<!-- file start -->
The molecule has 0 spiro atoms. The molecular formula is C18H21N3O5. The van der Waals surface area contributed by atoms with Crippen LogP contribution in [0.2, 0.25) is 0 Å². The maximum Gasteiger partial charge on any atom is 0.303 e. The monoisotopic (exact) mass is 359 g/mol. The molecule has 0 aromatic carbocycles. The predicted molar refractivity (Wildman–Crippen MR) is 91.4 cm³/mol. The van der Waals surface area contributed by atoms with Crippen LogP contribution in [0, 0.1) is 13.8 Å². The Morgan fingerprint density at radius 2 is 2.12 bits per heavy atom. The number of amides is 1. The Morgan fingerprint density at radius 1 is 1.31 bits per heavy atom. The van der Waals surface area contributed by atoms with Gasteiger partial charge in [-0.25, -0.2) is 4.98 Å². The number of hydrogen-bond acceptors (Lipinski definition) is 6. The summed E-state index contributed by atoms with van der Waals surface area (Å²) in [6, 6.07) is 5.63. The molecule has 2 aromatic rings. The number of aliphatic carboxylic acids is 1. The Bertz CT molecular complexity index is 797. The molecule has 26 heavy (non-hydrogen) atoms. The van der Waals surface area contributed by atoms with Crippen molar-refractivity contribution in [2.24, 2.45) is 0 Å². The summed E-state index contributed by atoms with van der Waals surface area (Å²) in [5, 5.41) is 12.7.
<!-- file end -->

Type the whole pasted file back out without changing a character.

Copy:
The molecule has 0 spiro atoms. The molecular formula is C18H21N3O5. The van der Waals surface area contributed by atoms with Crippen LogP contribution in [0.2, 0.25) is 0 Å². The maximum Gasteiger partial charge on any atom is 0.303 e. The monoisotopic (exact) mass is 359 g/mol. The molecule has 0 aromatic carbocycles. The predicted molar refractivity (Wildman–Crippen MR) is 91.4 cm³/mol. The van der Waals surface area contributed by atoms with Crippen LogP contribution in [0, 0.1) is 13.8 Å². The Morgan fingerprint density at radius 2 is 2.12 bits per heavy atom. The number of amides is 1. The Morgan fingerprint density at radius 1 is 1.31 bits per heavy atom. The van der Waals surface area contributed by atoms with Gasteiger partial charge in [-0.25, -0.2) is 4.98 Å². The number of hydrogen-bond acceptors (Lipinski definition) is 6. The summed E-state index contributed by atoms with van der Waals surface area (Å²) in [6, 6.07) is 5.63. The molecule has 2 aromatic rings. The number of aliphatic carboxylic acids is 1. The Bertz CT molecular complexity index is 797. The molecule has 26 heavy (non-hydrogen) atoms. The van der Waals surface area contributed by atoms with Crippen molar-refractivity contribution in [2.24, 2.45) is 0 Å². The summed E-state index contributed by atoms with van der Waals surface area (Å²) in [5, 5.41) is 12.7.